China buys so much of Australia's exports that it is hard to remember a time when our economy was not so connected with it. But it has not been this way for long.
Just 20 years ago Australia exported $10 billion of goods to China, making up just 5 per cent of Australia's exports.
Over the past year, we have exported $146 billion of goods to China, making up 40 per cent of our goods exports.
This rapid increase has delivered enormous benefits to Australia in terms of jobs and new business opportunities. Yet as important as this relationship is our country was a pretty good place 20 years ago with barely any trade with China. If our trading relationship to China were to decline, I am confident that Australia would remain a pretty good place.
That is not the outcome that any wish for. It would be better if we could continue to increase trade with all countries, especially with a country as large as China. But trade is a business deal and if the deal is not good for you, it is best to walk away rather than do a deal at any price.
China has sought to increase the "price" of trading with them through a range of threats. In April, China's ambassador to Australia, suggested that Chinese consumers would buy less beef and wine if Australia pursued an independent review of the coronavirus. China later slapped tariffs on Australian barley and wine and has restricted the import of beef and coal.
A fortnight ago, the Chinese embassy published a list of 14 grievances they had with the Australian Government. The implication is that unless the Australian Government corrects these issues then China will continue to restrict Australian trade.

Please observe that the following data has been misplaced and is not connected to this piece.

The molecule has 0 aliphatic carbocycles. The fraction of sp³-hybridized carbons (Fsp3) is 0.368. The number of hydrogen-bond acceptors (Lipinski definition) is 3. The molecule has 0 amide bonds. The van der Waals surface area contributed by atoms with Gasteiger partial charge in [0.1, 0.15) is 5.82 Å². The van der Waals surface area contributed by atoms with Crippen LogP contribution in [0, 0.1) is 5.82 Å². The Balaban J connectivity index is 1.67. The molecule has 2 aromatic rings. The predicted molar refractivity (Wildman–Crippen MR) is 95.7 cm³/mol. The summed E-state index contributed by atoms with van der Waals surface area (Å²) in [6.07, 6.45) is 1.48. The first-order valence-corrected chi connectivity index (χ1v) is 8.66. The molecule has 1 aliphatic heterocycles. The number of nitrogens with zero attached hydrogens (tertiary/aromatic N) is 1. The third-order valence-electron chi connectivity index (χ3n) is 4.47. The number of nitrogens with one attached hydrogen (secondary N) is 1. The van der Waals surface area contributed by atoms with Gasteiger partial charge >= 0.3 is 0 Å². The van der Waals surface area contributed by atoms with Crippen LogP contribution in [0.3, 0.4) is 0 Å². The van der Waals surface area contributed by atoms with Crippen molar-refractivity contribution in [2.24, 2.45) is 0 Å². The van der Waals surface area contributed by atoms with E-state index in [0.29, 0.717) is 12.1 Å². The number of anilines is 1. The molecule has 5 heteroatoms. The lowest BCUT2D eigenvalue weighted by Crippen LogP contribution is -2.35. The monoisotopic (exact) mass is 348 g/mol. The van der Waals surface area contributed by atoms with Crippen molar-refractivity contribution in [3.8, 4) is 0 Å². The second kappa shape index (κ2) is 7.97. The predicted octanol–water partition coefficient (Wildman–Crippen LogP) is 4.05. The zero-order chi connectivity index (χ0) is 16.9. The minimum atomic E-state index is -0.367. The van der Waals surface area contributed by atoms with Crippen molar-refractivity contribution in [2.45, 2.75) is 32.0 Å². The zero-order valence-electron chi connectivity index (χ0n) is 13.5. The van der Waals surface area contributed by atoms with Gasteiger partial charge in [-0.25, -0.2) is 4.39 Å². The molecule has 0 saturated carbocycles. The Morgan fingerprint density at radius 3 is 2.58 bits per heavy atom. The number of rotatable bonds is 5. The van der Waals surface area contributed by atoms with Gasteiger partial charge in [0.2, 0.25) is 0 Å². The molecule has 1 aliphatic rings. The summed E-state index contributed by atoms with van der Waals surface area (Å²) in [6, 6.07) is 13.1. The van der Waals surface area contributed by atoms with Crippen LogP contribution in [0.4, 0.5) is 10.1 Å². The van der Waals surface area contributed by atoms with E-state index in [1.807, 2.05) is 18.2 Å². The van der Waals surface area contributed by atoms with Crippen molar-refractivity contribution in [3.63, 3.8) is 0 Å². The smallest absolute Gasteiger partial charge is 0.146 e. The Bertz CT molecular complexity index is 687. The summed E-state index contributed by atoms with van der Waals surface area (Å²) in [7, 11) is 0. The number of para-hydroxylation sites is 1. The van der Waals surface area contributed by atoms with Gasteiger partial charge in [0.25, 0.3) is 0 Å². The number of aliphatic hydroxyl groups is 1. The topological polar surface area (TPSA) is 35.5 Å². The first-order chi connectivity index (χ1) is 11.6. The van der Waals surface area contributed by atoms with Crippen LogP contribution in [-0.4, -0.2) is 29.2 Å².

The list of 14 issues include not allowing a Chinese government owned telecommunications company build our 5G network, banning foreign interference in our political system and criticisms of China by Members of Parliament.
Some, like the leader of the Labor party Anthony Albanese, claim that Australia's actions are in part to blame for the break down in relations. But which of the 14 grievances would he give up to China in exchange for selling them more stuff? Would it be our foreign investment controls? Would it be the right for democratically elected MPs to speak their minds? Our fundamental freedoms and values are worth more than whatever China would like to buy from us.
China's bullying tactics only serves to highlight what a mistake it has been to allow China to reap the benefits of a free trade world while it ignores all of the obligations to be a member of that club.
When China joined the World Trade Organisation in 2001 it promised to fully disclose the subsidies it provides to industry. China refused to do that until 2016, 15 years late, and even then it only provided the subsidies provided by its local governments. Twenty years later China is yet to fully disclose the subsidies it provides to its industry.
Independent analysis suggests that in 2014, 80 per cent of China's steel industry profits came from government subsidies. China today accounts for half of the world's steel production. It is not healthy for country that is bullying others to control so much of the production of a key commodity.
There is one Australian export that China has yet to impose restrictions on and that is iron ore. China needs our iron ore to maintain its dominance of steel production. As the major supplier of a key input to make steel, Australia should work with other countries to build up their steel industries so we have more balanced production across the world. And, we should build another steel mill ourselves which could help offset any loss in China trade.